Anger is our body’s response to internal or external demands, threats and pressures. Anger warns us that there is a problem or a potential threat. At the same time, it gives us courage to face the problem or meet the threat by providing us with a release of the hormone adrenaline. Adrenaline prepares us to meet the threat by raising our defenses and giving us a boost of energy. This in turn provides us with added strength to fight off our enemy or added speed in which to run from the enemy. This involuntary mechanism is known as the fight-or-flight response and is something we have shared with all other species since the beginning of time. Think of Darwin’s survival of the fittest theory. We cannot ignore our emotions. They exist for a reason: to warn us, protect us and guide us through life. As I said earlier, to deny them is to deny ourselves.

Do not hide from your anger. You must recognize it as a signal that there is a problem that needs to be resolved. We become angry because there is an issue of some kind that requires our attention. In my opinion, anger is like an internal alarm system telling us something is wrong. To ignore it is dangerous.

Research tells us women who do not acknowledge anger or do not process anger in a healthy way are more vulnerable to health problems. Rates of diagnosed breast cancer are found to be higher in women who have never openly expressed their anger.

Unfortunately, many of us do not realize just how powerful a force anger can be. If we do not allow ourselves to feel anger, we lose out on the benefits of it – motivation, strength, energy, power and protection.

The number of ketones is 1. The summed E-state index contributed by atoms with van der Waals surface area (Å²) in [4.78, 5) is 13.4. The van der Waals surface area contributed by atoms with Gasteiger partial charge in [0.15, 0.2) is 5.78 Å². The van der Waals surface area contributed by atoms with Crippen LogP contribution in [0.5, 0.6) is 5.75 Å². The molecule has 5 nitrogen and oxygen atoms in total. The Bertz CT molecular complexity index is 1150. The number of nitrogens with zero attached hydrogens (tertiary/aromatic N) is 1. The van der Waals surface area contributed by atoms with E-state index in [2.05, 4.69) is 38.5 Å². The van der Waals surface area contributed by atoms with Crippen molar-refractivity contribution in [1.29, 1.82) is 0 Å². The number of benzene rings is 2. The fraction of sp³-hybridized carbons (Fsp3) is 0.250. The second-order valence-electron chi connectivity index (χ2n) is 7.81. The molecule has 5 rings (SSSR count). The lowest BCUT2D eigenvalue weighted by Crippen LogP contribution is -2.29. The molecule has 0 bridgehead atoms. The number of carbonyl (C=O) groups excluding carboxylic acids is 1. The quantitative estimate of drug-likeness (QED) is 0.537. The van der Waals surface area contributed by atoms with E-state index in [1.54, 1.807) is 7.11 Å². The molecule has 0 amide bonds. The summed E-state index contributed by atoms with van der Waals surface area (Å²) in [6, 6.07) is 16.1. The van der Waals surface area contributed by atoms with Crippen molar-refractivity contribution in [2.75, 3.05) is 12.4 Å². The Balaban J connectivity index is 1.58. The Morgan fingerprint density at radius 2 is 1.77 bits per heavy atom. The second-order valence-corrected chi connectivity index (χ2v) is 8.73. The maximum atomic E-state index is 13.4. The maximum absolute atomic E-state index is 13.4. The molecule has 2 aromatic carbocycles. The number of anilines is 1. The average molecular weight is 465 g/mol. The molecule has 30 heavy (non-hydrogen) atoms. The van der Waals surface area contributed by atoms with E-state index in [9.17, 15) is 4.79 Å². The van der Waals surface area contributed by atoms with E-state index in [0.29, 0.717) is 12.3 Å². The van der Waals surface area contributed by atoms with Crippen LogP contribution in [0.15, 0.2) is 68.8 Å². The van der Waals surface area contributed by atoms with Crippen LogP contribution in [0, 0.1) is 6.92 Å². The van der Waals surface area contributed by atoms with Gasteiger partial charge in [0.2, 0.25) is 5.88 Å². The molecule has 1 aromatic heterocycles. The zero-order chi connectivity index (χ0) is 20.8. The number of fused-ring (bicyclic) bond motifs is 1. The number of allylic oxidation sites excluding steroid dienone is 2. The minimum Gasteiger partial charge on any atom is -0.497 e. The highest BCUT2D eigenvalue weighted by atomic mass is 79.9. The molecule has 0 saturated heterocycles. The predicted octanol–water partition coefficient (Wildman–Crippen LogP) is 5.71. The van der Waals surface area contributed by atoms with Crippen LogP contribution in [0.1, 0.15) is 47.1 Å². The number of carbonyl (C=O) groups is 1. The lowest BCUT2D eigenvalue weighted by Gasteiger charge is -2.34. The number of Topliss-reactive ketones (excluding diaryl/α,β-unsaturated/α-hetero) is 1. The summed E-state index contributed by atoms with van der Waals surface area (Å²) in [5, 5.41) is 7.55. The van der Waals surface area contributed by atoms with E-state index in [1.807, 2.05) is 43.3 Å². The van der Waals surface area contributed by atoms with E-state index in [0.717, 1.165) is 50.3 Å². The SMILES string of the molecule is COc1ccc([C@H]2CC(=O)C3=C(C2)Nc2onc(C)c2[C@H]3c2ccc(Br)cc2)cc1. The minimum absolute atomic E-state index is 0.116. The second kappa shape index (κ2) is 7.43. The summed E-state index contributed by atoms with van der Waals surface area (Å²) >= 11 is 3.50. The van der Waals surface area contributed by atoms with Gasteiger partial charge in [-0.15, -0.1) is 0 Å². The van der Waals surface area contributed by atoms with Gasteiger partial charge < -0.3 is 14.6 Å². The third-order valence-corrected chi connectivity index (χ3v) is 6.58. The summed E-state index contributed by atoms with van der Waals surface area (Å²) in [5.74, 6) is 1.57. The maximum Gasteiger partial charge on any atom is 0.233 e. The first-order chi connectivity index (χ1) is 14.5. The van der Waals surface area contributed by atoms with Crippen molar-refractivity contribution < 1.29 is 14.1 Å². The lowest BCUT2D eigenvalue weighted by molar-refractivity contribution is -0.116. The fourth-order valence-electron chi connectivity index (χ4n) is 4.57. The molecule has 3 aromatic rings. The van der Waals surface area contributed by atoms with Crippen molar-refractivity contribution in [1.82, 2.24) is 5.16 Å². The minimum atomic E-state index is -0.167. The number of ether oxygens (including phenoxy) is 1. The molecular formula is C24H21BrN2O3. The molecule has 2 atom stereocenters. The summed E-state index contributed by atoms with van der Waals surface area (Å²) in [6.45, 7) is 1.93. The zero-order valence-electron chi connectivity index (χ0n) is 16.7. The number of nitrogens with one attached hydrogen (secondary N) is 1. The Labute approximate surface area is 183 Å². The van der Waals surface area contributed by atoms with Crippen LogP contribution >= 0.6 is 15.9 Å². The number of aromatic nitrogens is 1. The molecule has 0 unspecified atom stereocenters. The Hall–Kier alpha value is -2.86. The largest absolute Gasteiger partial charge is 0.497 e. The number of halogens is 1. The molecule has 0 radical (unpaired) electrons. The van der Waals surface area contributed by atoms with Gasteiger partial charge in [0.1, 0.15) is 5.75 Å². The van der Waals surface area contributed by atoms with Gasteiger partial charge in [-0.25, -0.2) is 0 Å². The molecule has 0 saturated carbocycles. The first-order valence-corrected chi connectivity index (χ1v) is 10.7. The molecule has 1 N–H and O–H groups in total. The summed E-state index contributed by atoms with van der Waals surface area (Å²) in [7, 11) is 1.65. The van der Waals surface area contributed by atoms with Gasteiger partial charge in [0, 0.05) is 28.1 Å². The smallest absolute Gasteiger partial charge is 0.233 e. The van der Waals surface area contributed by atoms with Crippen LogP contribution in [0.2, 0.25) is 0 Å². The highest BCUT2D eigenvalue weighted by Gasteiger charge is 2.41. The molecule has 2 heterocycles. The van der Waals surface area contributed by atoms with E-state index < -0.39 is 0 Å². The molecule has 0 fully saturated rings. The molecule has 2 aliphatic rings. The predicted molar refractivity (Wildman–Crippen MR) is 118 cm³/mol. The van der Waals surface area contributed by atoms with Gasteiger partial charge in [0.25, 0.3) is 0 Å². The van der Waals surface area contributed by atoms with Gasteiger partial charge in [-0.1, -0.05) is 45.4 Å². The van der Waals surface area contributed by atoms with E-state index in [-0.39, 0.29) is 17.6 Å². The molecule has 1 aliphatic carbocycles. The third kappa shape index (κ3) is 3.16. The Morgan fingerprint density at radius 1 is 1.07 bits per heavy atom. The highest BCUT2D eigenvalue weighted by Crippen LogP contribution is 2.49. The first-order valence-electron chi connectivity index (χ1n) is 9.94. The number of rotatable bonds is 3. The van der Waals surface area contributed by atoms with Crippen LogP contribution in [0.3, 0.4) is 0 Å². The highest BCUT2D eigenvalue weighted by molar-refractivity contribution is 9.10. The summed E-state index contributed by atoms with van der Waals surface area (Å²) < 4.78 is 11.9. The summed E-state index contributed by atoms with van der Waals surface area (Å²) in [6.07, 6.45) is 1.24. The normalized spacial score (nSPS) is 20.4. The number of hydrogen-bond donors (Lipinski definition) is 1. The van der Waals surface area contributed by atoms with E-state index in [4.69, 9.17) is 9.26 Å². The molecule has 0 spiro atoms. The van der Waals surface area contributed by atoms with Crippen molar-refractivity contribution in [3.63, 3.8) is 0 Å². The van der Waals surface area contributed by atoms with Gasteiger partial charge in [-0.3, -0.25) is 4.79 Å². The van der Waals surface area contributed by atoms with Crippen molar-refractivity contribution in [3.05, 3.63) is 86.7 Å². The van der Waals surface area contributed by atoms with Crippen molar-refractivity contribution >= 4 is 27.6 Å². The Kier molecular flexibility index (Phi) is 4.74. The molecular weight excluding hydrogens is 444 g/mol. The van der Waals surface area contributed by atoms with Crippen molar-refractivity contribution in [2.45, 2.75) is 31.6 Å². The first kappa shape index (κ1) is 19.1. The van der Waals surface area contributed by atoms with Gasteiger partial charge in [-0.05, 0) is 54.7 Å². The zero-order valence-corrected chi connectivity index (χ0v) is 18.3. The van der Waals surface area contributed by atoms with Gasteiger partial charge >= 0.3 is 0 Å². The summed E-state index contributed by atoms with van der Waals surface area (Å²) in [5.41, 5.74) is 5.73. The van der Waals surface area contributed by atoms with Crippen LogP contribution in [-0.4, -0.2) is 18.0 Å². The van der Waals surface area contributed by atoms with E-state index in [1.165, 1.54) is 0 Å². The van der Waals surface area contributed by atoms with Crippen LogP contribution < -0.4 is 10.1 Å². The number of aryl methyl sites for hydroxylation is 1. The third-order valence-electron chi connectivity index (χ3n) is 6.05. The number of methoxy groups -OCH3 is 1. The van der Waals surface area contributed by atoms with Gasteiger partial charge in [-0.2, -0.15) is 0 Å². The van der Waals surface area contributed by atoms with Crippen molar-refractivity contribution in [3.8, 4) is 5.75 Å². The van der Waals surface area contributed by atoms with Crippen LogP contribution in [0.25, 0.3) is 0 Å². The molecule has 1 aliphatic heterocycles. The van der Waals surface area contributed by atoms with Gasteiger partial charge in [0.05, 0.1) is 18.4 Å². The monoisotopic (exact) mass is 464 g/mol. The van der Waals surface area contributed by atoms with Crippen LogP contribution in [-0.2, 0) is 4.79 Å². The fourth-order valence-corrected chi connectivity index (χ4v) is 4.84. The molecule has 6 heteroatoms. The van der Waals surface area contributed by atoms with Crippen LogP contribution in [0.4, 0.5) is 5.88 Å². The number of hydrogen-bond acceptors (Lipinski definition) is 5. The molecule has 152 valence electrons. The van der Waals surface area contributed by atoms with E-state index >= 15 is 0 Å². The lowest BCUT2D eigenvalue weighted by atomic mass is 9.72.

When anger is used to motivate us to make life changes that promote our emotional well-being, it is positive. However, when we express anger through aggressive or passive-aggressive means, it is negative.

Anger can motivate you to make needed changes in your life or it can make you emotionally and physically ill if you hold it in. It can empower you or it can kill your relationships if you take your anger out on someone in the wrong way.

The way you handle your anger affects all of your relationships, including your relationship with yourself. Many of us are so afraid of anger that we direct the anger inward at ourselves instead of expressing it outward. Anger internalized causes depression and health problems. Do not repress your anger. Do not be afraid of it. It’s trying to tell you something. It’s there for a reason – to protect you!

"A woman is like a tea bag. You never know how strong she is until she gets into hot water."

Nov 2 - 10PM
no more
no more's picture


OK,,,,I haven't read the anger blog yet,,,,but FINALLY I am SOOOOOOOOOOO ANGRY,,, and glad to be here. Going up to punch my pillows. YUP,,,I just drank a whole bottle of wine,,,I find it so difficult to post,,,but yet I read everyday on site. HELP!!!!!!

I just got involved with the same N for the second time.
What was I thinking? Because I have put myself back to the same point where I am blaming myself again. And for what?
I want to get rid of these feelings again.

Nov 2 - 10AM
CarolKittyGale (not verified)
Anonymous's picture

after the initial denial

after the initial denial then heartbreak stage I went in to anger for ages...I was furious with him, with me and with anybody that had treated me badly, years of anger came out all at once this time.... but it certainly worked positively for house has never been so clean and I'm up to swimming 70 lengths of the pool straight